BOSTON - Last year, 159 police officers took their own lives in the United States.
That's 15 more officers than were killed in the line of duty in the same year.
BURDEN OF THE BADGE
It's an issue that few talk about and the deep, dark reality for too many police officers, firefighters, and paramedics.
According to Blue Help, an organization in Auburn, Massachusetts, seven officers in Massachusetts took their own lives last year.
And while the numbers are on the rise, Blue Help's founder, Karen Solomon, wonders if what's behind the numbers is a result of the stigma slowly going away.
"If it's going up, we won't know for a few more years," she said. "Right now, we know that it's being reported more frequently to us."
Of those who've committed suicide, they average between the ages of 40-49 and have served in law enforcement for 17 years.
The biggest factor may be the stigma of seeking mental health assistance and the idea that many first responders are afraid to mention it to their peers.
"They can't get help or they feel like they can't get help," Solomon explained. "So that, to me, is a big factor. The stigma, the culture, and the seriousness of how an officer feels about seeking help."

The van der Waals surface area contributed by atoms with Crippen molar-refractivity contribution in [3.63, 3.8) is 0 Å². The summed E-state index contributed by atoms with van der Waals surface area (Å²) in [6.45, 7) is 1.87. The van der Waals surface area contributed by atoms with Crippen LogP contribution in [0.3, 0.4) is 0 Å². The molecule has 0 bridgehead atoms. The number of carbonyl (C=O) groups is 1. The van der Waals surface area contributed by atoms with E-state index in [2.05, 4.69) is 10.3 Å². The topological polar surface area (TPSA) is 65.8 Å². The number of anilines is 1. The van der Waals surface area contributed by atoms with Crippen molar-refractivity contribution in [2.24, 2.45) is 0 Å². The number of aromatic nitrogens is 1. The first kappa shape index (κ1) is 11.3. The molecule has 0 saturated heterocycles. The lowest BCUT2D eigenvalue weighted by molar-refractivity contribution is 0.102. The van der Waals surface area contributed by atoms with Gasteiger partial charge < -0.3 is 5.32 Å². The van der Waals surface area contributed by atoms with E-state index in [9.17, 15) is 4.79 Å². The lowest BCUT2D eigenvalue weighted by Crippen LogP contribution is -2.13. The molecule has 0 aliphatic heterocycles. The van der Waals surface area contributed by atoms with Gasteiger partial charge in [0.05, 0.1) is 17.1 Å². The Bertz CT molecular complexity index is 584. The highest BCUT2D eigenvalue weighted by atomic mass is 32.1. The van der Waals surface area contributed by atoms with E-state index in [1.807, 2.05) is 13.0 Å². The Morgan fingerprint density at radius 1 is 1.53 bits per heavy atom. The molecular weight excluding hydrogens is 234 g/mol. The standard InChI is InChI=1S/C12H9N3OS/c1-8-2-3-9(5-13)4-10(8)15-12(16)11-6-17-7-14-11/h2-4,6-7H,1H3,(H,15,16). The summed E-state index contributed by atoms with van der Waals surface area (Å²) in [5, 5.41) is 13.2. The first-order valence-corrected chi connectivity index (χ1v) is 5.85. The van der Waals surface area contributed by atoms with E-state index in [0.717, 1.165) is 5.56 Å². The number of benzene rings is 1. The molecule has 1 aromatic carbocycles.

In January, Massachusetts Governor Charlie Baker signed a bill that ensures law enforcement officers can get help from peers without it being held against them in court.
Now, lawmakers are considering a bill to require an hour of training on suicide each year.
"I don't feel like it's enough. It's a start. It's more than what some states have, but I think what needs to happen is more money being given for longer term care of the officers," said Solomon.
Already this year, 31 officers have taken their own lives in the United States. There are resources out there for people to use, including the national suicide prevention hotline.
If you know someone who is struggling, please urge them to get help.
The national suicide hotline is open 24 hours a day.
It could be the phone call that saves a life of someone who desperately need sit.
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